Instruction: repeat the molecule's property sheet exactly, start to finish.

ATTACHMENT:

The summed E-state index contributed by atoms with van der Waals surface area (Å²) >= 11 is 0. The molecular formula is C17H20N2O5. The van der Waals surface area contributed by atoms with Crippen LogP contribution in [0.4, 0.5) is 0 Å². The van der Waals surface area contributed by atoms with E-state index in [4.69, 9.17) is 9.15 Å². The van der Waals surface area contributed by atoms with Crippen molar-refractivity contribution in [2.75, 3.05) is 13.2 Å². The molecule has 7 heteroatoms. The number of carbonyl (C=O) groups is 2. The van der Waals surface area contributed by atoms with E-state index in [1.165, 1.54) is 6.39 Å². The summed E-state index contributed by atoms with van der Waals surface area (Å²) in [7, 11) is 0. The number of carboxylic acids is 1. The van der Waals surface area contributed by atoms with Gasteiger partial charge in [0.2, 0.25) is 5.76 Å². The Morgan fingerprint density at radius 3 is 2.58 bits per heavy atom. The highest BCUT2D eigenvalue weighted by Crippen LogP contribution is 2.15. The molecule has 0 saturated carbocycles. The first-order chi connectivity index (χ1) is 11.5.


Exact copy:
The summed E-state index contributed by atoms with van der Waals surface area (Å²) >= 11 is 0. The molecular formula is C17H20N2O5. The van der Waals surface area contributed by atoms with Crippen LogP contribution in [0.4, 0.5) is 0 Å². The van der Waals surface area contributed by atoms with E-state index in [4.69, 9.17) is 9.15 Å². The van der Waals surface area contributed by atoms with Crippen molar-refractivity contribution in [2.75, 3.05) is 13.2 Å². The molecule has 7 heteroatoms. The number of carbonyl (C=O) groups is 2. The van der Waals surface area contributed by atoms with E-state index in [1.165, 1.54) is 6.39 Å². The summed E-state index contributed by atoms with van der Waals surface area (Å²) in [7, 11) is 0. The number of carboxylic acids is 1. The van der Waals surface area contributed by atoms with Gasteiger partial charge in [0.2, 0.25) is 5.76 Å². The Morgan fingerprint density at radius 3 is 2.58 bits per heavy atom. The highest BCUT2D eigenvalue weighted by Crippen LogP contribution is 2.15. The molecule has 0 saturated carbocycles. The first-order chi connectivity index (χ1) is 11.5.